Registered User Shredmaniac's Avatar
    Join Date
    Jul 2002
    Location
    Paris, France
    Posts
    218
    The most important thing about learning jazz is you have to LOVE it. You have to listen to tons of jazz music to develop your ear (and enjoy it). Mark Levine wrote in his Jazz Theory book : "Everything you need to know about jazz is in your record collection". He meant listening, and transcribing. Transcribing is very important. If you are able to transcribe without any instrument nearby, it's a plus. You can build up to that eventually. Playing through your transcriptions is excellent too, of course =)

    Another easy standard to add to Poparad's list would be "Saint Thomas". Sonny Rollins' recorded solo is a gem to transcribe.

    When I first started learning jazz, I did it to expand my rock vocabulary. I didn't listen to much jazz. If I did, I'd force myself and not enjoy it. As a result, I'd sound like crap when improvising over even the most simple standards, like Autumn Leaves. I understood the theory behind swinging and constructing a great solo. I could write one down and it would sound decent. But I was unable to apply all the concepts I learned in an improvisation situation...

    My "gateway" to jazz was Thelonious Monk's "Live at the It Club". I hope you found yours =)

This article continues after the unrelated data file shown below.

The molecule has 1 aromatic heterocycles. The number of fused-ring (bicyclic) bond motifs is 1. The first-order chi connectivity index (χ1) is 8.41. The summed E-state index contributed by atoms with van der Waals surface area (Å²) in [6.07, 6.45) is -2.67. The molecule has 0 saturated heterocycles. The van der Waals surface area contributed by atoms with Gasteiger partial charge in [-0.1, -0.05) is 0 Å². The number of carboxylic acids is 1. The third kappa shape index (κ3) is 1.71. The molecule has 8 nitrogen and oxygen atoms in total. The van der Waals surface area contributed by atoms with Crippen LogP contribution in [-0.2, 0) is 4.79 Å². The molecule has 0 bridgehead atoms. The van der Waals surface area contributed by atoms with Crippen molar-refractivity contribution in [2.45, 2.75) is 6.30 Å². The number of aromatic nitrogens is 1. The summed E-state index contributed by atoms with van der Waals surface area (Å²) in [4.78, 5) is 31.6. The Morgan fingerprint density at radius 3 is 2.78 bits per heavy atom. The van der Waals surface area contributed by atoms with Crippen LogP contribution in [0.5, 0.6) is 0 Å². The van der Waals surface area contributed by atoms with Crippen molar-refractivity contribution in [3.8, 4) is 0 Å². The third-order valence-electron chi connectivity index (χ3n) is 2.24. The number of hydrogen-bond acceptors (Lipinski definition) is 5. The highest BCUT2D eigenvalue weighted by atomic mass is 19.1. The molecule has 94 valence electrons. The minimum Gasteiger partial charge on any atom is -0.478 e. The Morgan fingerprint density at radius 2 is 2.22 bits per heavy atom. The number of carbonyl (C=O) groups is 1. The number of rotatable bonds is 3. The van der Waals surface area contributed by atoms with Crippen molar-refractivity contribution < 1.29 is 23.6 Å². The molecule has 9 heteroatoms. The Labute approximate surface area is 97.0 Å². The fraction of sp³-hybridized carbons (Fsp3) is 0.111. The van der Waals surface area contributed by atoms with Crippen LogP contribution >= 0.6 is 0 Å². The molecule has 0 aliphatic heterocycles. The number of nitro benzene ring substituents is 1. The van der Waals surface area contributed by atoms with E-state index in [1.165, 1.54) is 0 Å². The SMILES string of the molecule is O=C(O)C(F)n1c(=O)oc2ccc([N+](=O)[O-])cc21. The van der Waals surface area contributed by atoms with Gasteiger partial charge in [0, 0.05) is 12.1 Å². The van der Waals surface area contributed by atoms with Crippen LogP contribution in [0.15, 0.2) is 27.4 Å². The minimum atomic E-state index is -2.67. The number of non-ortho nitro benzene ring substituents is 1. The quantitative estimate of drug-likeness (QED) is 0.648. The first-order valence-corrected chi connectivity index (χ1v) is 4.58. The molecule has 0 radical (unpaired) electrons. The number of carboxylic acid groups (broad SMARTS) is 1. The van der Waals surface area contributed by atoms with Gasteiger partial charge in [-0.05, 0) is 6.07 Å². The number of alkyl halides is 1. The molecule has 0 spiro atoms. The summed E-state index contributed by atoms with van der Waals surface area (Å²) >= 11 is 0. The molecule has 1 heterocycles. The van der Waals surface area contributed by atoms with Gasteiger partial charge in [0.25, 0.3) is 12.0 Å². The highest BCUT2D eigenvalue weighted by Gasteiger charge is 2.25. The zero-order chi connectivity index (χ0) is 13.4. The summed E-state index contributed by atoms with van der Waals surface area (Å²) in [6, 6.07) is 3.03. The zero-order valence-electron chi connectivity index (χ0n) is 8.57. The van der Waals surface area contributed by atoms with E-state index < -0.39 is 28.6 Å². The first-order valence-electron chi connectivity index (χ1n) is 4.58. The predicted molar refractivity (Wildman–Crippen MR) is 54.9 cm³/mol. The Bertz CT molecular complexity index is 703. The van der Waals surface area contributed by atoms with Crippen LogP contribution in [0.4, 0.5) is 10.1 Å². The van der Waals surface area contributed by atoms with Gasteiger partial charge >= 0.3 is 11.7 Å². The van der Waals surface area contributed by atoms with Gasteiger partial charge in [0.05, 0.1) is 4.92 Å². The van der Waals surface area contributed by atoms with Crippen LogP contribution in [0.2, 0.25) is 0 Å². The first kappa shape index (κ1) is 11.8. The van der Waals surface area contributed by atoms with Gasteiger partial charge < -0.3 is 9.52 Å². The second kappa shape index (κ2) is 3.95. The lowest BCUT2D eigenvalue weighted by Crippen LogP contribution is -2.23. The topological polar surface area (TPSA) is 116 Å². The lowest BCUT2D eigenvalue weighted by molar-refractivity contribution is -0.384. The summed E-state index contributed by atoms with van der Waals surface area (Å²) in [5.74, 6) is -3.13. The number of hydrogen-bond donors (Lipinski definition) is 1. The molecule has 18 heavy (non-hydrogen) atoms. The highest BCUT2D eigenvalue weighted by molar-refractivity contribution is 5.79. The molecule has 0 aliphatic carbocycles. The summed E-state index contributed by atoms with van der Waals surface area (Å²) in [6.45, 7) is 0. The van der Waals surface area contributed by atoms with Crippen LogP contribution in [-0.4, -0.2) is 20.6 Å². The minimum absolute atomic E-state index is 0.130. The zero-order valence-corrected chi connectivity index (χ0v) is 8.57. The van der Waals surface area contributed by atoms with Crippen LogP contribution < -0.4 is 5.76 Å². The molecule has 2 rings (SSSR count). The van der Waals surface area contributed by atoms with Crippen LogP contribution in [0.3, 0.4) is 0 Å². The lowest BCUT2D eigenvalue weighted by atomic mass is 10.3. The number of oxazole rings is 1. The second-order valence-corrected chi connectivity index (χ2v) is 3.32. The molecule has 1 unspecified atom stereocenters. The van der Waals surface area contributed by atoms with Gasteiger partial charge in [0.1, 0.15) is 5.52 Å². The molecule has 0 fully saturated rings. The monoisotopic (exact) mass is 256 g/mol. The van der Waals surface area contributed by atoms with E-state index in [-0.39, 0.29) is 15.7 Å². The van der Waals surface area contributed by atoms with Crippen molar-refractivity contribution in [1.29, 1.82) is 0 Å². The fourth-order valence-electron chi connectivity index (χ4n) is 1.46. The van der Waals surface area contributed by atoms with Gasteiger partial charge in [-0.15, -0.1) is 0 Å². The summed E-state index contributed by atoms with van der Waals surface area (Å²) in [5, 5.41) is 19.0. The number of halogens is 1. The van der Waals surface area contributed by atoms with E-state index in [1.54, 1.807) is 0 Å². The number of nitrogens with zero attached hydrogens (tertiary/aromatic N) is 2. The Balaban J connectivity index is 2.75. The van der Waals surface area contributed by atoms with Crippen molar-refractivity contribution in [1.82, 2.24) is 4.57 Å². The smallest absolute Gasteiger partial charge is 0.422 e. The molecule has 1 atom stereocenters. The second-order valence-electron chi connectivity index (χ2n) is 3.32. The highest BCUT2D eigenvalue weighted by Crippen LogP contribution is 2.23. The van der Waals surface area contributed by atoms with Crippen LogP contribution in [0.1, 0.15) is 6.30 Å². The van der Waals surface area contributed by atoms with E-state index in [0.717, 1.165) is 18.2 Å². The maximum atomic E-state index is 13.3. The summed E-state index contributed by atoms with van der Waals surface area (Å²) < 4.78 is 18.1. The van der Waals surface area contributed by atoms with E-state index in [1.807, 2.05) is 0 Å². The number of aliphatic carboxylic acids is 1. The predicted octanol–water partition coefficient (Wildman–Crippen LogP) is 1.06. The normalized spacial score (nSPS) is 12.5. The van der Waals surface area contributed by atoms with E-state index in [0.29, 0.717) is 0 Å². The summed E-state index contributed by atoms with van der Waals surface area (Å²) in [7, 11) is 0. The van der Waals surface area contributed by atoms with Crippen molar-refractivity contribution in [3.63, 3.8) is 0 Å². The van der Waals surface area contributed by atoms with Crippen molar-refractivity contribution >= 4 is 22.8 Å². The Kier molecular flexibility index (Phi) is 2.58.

Hope this helps,

    Pierre

  6. #6
    realizing dreams
    Join Date
    Oct 2005
    Location
    Guildford
    Posts
    575
    Hey Pierre, I wouldn't say that I love jazz but I'm starting to get into it and I think it's kind of fun and refreshing. Right now I am learning your strictly II V I take while analizing what your doing. After this I will post my own take and try the bossa nova tune.

  7. #7
    Registered User Shredmaniac's Avatar
    Join Date
    Jul 2002
    Location
    Paris, France
    Posts
    218
    Well, can't wait for your take Padawan =)

  8. #8
    Registered User Revenant's Avatar
    Join Date
    Apr 2006
    Location
    Norway
    Posts
    170
    Well, the reason why I want to learn jazz is because i love it. I feel it is the style of music where i can express myself the most(even more than in blues, if you can believe that ). I have been taking lessons from a bluesman(awesome musician btw) for about a year now and even though he has limited knowledge in the jazz territory, he is currently teaching me "blue bossa"(what a coincidence?) and we are going to start practising "My favourite things".
    What I aim at as a jazz musician is to be able to improvise(play what i hear) and not just copy other peoples work. I have tried soloing over the progression in blue bossa and I have found that using arpeggios(as poparad suggested) brings out the jazzy tones more than just using the pentatonic and major scales.